Lamb Resigns From Cabinet
In February, Lt. Governor Todd Lamb announced his resignation from Governor Fallin’s cabinet, where he has served as the state’s Small Business Advocate, one of many positions that the Lt. Governor serves. The resignation does not affect Lamb’s role as Lt. Governor. “In Oklahoma, the Governor and Lt. Governor are separately elected positions. While both are Republicans, at this time Lieutenant Governor Lamb believes it is best for him to vacate the cabinet position,” explained Lamb’s Chief of Staff, Keith Beall. “His decision to resign was made after yesterday’s cabinet meeting in which Governor Fallin maintained her support for taxing 164 services affecting every Oklahoma small business and family,” said Beall.
Lt. Governor Lamb made the following statement: “Governor Fallin deserves to have someone in her cabinet who can be a strong advocate for her agenda, and that is something I am unwilling to do. While I respect the determination with which Governor Fallin met her obligation to present a balanced budget to the legislature, I cannot support her proposed tax increases. This proposal will adversely harm Oklahoma’s small businesses and families, especially those in our service industry. While Governor Fallin and I have disagreed on issues from time-to-time, our differences on this important topic are so significant they preclude me from continuing to serve on her cabinet.”
On February 16, Gov. Mary Fallin issued the following statement after Lt. Gov. Todd Lamb’s announcement: “I was disappointed and surprised to learn from a press release that Lt. Gov. Lamb had decided to quit serving as a member of my Cabinet. I have always valued Todd’s independent voice. I valued it when we first came into office when we dealt with a similar financial crisis and I value his independent voice today. I’ve never been afraid to have dissenting voices at the table. I think the people of Oklahoma benefit from that. There will always be a seat at the table for his independent voice.”
Controversial OU Painting
On April 24, the University of Oklahoma released a statement that claimed that the painting “La Bergere reentrant des mountons” had returned to France. Several years ago, it was discovered that this painting was stolen by Nazis during World War II. The rightful owner to the painting, Leone Meyer, eventually had to sue the university to get the painting back. In 2015, Meyer reluctantly agreed to a deal that would see the painting move back and forth between France and the university on the condition that OU President David Boren and the university agree that she is the rightful owner.
State Rep. Mike Ritze (R-Broken Arrow) responded to the news, “It is absurd that the University of Oklahoma would act as if they have done a noble thing by returning a piece of stolen art to France. From the moment that the University of Oklahoma discovered the painting was stolen, university administration, led by President David Boren, has fought tooth and nail to prevent this painting from returning to its rightful owner. In order to accommodate a wealthy donor, President Boren went as far as spending hundreds of thousands of dollars to keep the art away from its rightful owner – a family that was nearly destroyed during one of the darkest periods of humanity.” Former Rep. Mike Reynolds (R-Oklahoma City) echoed Ritze’s statement, “I applaud the legislature for pushing President Boren into the decision to return the art, and we hope that this experience will make it easier for President Boren to release the other stolen pieces of art that are still in the university’s possession.”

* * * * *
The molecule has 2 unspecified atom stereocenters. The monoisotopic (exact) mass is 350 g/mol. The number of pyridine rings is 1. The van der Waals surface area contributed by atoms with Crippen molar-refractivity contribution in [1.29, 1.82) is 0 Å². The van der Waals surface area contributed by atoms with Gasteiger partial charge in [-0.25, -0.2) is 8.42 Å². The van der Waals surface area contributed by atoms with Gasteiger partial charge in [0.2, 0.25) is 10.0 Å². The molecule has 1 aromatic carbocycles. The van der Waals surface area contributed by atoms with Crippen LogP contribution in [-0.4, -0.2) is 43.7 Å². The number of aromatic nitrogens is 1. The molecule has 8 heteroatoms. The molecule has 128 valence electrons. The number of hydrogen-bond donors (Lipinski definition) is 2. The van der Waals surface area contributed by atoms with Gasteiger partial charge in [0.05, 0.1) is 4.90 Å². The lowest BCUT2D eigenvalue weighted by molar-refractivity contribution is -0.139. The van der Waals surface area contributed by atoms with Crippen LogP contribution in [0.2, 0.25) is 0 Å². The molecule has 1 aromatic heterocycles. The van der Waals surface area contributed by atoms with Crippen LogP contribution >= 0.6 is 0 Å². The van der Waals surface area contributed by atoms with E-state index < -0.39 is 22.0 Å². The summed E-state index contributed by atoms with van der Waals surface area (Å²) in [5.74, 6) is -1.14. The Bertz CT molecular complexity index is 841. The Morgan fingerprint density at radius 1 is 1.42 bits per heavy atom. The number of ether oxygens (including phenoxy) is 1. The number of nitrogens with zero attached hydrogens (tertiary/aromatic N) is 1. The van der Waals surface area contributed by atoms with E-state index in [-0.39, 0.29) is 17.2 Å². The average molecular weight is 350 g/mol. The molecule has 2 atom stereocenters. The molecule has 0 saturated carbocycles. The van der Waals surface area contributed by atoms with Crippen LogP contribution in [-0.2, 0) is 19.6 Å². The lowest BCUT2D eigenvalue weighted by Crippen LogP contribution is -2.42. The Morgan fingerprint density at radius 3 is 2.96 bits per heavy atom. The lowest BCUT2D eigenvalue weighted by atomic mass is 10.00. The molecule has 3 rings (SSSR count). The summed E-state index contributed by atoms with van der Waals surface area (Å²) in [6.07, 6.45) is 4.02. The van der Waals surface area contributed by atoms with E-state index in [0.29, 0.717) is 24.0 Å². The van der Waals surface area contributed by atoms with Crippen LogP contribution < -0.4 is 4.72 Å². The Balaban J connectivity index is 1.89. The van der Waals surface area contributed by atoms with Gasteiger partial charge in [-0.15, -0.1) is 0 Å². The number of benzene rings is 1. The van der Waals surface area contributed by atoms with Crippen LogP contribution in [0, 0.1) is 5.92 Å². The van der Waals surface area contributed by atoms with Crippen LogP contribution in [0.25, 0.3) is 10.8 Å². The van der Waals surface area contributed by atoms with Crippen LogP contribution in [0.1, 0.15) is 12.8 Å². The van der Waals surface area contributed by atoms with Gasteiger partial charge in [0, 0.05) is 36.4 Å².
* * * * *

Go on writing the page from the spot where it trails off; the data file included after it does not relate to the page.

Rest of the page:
Illegal Border Crossings Decline
In April, U.S. Sen Jim Inhofe made a tour of the U.S.-Mexico border in Texas. He was accompanied by an official from U.S. Customs and Border Patrol. Following the visit, Sen. Inhofe commented on his observations. “Because of Trump’s strong rhetoric for enforcing our laws, illegal border crossings have seen a decline of over 60 percent since the beginning of his administration,” Inhofe said. “America has long been a welcoming home to those who wish to enter our country legally, and by securing our borders we succeed in protecting the freedom and liberty of American citizens including those who immigrate legally into the U.S.. President Trump, Attorney General Sessions, and Secretary Kelly have been working hard to enforce the laws of the land and to sharpen the focus on deporting illegal aliens who commit crimes in our communities and pose a risk to law enforcement officials. I applaud the ongoing efforts by the administration and look forward to advancing legislation that further supports the administration’s already strong stance on this critical issue.”